FIG. 1 (PRIOR ART) schematically illustrates a blocking diagram of a common SDRAM architecture. Usually, SDRAMs employ a two-bank architecture, as shown in FIG. 1, for hiding row precharge and first access delays by alternately opening (interleaving) the two memory banks. CLK represents the system clock input and all SDRAM inputs are sampled at the rising edges of this clock. The CKE signal is used to activate or deactivate the CLK signal when high or low, respectively. A0-A9, A10 and A11 (or called BANK SELECT, BS) represent the address signals, in which the BS signal is used to select the accessed memory bank. In addition, CS# represents the chip select signal (active low), RAS# represents the row address strobe signal (active low), CAS# represents the column address strobe signal (active low) and WE# represents the write enable signal (active low). These four signals are used to set the operation mode of SDRAM 10.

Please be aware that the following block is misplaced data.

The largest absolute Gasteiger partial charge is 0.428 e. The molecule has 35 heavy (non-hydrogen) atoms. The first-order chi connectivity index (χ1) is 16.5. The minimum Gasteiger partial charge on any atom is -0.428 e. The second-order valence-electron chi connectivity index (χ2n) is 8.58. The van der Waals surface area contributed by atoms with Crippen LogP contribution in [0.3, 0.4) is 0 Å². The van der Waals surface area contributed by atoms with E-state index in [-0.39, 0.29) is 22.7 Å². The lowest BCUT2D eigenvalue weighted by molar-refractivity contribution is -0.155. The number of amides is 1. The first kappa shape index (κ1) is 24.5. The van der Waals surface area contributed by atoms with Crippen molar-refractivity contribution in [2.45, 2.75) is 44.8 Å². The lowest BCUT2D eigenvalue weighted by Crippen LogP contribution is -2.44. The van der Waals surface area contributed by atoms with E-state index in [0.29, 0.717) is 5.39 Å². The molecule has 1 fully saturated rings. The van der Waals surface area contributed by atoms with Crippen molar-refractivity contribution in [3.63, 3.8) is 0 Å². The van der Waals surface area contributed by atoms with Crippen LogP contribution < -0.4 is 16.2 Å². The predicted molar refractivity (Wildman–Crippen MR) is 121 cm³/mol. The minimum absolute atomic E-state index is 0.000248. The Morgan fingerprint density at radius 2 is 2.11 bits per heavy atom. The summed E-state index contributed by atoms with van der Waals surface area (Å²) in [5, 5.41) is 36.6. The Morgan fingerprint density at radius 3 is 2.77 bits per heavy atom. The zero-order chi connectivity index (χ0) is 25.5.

The CLK signal is fed to all components in DRAM 10 for synchronizing the operation. The combination of these control signals fed to command decoder 20 is used as the operation command of SDRAM 10. For example, a mode register set command is issued when signals CS#, RAS#, CAS# and WE# are low. When the mode register set command is issued, current data on the address terminals A0˜A11 are transferred to and stored in the mode register 40 via address buffer 30. The mode register 40 is used to store access parameters, such as the burst length, the burst type and the CAS latency. A bank activation command must be issued before any read and write command. The bank activation command is triggered when signals CS# and RAS# are low, and signals CAS# and WE# are high. At this time, A11 (BS) is used to select the accessed memory bank and current data on A0˜A10, referred as a column address, which is transmitted to selected bank-A row/column decoder 50 or bank-B row/column decoder 55. After the bank activation command, a read command or a write command can follow. The read command is set when CS# and CAS# are low, and RAS# and WE# are high. In addition, the write command is set when CS#, CAS# and WE# are low, and RAS# is high. Within a read or write command, a column address is input by A0˜A10. The access memory location in bank-A memory 52 or bank-B memory 57 is determined by the row address provided by the bank activate command and the column address provided by the read or write command. This memory location is then accessible by means of data input/output DQ via input/output buffer 60.